Rappahannock River Waterfowl Show
Celebrating the Art, Culture and Ecology of Virginia’s River Realm.
Outside, a black lab strains against her leash, then explodes forward on command as she demonstrates her retrieving prowess. Under the exhibition tent an artist carves patiently, and spectators watch in awe as a duck emerges from a block of wood. A few feet away, with the help of a volunteer, an eight-year-old boy proudly paints the finishing touches on a colorful decoy.
If you thought the Rappahannock River Waterfowl Show was just a small-town art exhibit, think again.
Nearly 80 exhibitors from Connecticut to Florida display their work at this annual event in tiny White Stone, Virginia (population 342), but that’s only a part of the story. The larger goal is to introduce visitors to the art, culture, and ecology of Virginia’s River Realm. Environmental groups like the Audubon Society and the Rappahannock River Valley National Wildlife Refuge use the show to educate participants about the fragile ecosystem of the Chesapeake Bay and its tributaries. Demonstrations by the Old Dominion Retriever’s Association and a carving contest sponsored by the Rappahannock Decoy Carver’s Guild highlight the role of hunting culture in tidewater life.
And all of this takes place against a backdrop of some of the most stunning wildfowl-related artwork on the East Coast.
“We do have a reputation for a good, high-quality show,” agrees co-chair Pat Bruce, who, along with husband William, has been organizing this event for nearly four decades.
Along with returning exhibitors, the juried show tries to include new artists each year. Watercolors, photographs, oil paintings, and wood sculptures are just a few of the offerings by exhibitors here. Bruce notes that organizers also strive for variety and the inclusion of reasonably priced pieces.
“Our goal is that anyone can come in and find something they can buy,” she adds.
Even if you don’t, every ticket-holder goes home with a print by the show’s Artist of the Year. All of the proceeds benefit the White Stone Volunteer Fire Department, but Bruce sees the Rappahannock River Waterfowl Show as having value to a much broader community.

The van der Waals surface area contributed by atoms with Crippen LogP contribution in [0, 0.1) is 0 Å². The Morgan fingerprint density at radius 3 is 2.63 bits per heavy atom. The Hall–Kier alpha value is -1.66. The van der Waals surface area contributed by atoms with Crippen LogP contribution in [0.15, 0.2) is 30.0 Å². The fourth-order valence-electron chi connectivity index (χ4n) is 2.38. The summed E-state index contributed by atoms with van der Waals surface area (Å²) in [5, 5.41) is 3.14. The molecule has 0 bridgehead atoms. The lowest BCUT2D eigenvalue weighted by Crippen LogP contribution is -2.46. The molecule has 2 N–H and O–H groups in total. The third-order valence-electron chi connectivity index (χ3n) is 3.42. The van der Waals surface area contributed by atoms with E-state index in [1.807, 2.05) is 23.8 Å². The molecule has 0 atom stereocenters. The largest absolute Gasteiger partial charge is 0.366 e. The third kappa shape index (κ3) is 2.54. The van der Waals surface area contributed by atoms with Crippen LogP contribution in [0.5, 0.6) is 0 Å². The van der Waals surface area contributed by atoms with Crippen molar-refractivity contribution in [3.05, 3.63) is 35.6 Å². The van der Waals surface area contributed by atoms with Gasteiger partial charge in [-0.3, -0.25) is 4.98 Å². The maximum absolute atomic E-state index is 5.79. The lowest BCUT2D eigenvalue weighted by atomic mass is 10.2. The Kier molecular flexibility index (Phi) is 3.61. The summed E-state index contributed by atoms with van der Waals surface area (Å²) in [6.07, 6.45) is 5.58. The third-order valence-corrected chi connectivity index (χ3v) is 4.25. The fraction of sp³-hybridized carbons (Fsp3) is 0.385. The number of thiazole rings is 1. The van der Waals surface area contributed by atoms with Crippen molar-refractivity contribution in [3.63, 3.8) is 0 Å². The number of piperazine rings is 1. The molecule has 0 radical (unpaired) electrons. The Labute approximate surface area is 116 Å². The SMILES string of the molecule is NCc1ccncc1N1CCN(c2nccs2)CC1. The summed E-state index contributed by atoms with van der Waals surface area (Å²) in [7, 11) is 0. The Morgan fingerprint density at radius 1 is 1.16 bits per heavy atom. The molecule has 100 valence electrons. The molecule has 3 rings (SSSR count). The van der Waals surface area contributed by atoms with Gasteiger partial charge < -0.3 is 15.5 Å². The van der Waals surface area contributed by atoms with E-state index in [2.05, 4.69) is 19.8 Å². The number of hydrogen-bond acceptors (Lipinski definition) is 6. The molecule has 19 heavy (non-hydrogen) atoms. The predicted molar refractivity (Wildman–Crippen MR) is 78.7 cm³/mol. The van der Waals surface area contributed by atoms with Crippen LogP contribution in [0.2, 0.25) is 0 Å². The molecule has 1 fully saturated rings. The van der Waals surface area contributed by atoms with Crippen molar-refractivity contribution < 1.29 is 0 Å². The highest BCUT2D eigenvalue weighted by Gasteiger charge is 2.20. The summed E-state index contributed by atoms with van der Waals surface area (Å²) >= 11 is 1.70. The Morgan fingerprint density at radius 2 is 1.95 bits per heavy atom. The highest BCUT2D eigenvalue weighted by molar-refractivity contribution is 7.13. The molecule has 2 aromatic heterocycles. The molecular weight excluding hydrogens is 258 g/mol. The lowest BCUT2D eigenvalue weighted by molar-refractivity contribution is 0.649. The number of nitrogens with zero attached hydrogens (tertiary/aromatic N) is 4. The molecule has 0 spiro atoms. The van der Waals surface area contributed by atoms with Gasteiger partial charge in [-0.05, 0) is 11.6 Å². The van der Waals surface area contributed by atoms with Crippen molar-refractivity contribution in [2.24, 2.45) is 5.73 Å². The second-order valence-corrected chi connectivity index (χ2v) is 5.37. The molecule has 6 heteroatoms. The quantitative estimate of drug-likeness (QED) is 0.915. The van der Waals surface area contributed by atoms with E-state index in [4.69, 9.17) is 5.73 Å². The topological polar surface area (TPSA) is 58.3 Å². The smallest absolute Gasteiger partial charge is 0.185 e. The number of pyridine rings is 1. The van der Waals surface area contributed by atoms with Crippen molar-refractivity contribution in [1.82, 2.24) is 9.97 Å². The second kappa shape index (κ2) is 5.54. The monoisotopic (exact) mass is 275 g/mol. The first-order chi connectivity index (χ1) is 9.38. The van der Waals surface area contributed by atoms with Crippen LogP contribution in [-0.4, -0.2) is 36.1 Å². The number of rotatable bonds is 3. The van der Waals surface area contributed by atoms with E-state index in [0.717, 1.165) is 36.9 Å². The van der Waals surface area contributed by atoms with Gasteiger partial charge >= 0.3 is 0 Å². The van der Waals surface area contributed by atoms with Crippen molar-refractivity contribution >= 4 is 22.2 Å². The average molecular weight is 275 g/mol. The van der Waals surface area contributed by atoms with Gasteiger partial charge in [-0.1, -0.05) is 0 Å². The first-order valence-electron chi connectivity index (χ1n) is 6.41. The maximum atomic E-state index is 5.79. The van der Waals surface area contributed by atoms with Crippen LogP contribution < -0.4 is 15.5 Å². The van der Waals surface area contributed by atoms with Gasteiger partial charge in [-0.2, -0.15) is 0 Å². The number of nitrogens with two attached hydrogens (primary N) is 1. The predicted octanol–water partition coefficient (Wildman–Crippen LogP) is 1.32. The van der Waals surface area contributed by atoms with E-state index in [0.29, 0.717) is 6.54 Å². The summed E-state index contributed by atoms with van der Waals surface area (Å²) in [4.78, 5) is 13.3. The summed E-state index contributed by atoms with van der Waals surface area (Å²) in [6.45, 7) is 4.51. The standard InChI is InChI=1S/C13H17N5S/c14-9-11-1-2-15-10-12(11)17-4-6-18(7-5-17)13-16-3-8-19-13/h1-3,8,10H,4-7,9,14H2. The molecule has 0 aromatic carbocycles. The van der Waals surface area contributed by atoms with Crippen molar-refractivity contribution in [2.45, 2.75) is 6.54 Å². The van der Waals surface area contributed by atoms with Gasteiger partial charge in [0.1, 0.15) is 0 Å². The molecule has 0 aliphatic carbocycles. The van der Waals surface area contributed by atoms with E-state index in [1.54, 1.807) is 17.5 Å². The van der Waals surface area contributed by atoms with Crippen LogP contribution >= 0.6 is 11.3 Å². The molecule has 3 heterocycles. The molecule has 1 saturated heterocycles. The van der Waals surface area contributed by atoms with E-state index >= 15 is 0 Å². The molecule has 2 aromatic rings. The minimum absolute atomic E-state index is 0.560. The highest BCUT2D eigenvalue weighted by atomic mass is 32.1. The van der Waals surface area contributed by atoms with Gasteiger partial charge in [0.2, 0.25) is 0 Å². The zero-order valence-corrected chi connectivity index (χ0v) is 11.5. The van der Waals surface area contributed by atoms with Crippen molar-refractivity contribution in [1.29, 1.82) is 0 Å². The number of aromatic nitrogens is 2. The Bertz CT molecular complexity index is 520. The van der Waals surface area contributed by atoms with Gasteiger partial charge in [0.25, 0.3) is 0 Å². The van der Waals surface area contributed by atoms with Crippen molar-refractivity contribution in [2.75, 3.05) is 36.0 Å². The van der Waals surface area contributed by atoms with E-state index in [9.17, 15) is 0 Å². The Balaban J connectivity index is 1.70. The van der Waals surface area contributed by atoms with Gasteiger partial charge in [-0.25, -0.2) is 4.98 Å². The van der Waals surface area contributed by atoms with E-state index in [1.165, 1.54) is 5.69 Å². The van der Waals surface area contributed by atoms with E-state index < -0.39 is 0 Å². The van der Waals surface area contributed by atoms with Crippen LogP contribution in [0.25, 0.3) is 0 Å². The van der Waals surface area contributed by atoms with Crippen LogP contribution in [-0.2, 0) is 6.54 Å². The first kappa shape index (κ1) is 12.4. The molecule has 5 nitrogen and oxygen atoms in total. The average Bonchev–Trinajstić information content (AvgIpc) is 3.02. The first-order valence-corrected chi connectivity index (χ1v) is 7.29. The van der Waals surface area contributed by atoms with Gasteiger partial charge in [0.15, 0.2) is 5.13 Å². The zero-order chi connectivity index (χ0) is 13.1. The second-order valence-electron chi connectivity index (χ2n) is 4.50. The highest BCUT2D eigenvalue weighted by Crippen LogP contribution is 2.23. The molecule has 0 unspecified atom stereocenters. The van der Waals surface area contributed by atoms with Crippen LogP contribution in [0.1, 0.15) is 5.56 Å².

“Last year, we had 2,500 visitors from thirteen states,” she says. “There are only two shows like this in Virginia, and it is something people from all over can come to enjoy.”
Despite the event’s popularity, Bruce worries that shows like this will become a thing of the past. She points with concern to the average age of exhibitors: “Not many young carvers or artists are doing this kind of work.”
Perhaps that will change. In 2017, an exhibitor who could not attend after a cancer diagnosis donated his space to be given to a newly emerging young artist. It was offered to Noah Hook, a Virginia Commonwealth University sophomore whose carvings reflect his Rappahannock River roots. He admitted the waterfowl show was not something he would have thought about entering at first, but it turned out to be so much fun he’s already been busily working on pieces for a possible return in 2018.
Pat Bruce is looking forward to the 2018 show for another reason. If construction is finished according to plan, it will be held in the brand-new fire station—the one that art helped to build.
Ann Eichenmuller lives on and sails from Virginia’s Northern Neck with her husband Eric.